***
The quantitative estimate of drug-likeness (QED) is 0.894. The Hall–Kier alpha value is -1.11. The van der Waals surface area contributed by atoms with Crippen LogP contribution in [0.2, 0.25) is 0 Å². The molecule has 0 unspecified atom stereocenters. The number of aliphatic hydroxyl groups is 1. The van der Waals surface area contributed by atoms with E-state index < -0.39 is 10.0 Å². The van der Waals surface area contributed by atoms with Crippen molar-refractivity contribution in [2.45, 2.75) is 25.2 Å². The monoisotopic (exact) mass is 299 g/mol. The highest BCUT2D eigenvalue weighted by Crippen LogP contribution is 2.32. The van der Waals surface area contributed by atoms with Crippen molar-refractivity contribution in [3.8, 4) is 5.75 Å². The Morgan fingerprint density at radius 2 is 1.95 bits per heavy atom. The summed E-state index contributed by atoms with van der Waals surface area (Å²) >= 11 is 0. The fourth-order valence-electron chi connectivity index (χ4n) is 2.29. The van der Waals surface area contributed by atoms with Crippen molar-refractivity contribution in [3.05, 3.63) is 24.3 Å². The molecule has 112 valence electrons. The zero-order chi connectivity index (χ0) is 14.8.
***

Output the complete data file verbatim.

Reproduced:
The quantitative estimate of drug-likeness (QED) is 0.894. The Hall–Kier alpha value is -1.11. The van der Waals surface area contributed by atoms with Crippen LogP contribution in [0.2, 0.25) is 0 Å². The molecule has 0 unspecified atom stereocenters. The number of aliphatic hydroxyl groups is 1. The van der Waals surface area contributed by atoms with E-state index < -0.39 is 10.0 Å². The van der Waals surface area contributed by atoms with Crippen molar-refractivity contribution in [2.45, 2.75) is 25.2 Å². The monoisotopic (exact) mass is 299 g/mol. The highest BCUT2D eigenvalue weighted by Crippen LogP contribution is 2.32. The van der Waals surface area contributed by atoms with Crippen molar-refractivity contribution in [3.8, 4) is 5.75 Å². The Morgan fingerprint density at radius 2 is 1.95 bits per heavy atom. The summed E-state index contributed by atoms with van der Waals surface area (Å²) >= 11 is 0. The fourth-order valence-electron chi connectivity index (χ4n) is 2.29. The van der Waals surface area contributed by atoms with Crippen molar-refractivity contribution in [3.05, 3.63) is 24.3 Å². The molecule has 112 valence electrons. The zero-order chi connectivity index (χ0) is 14.8.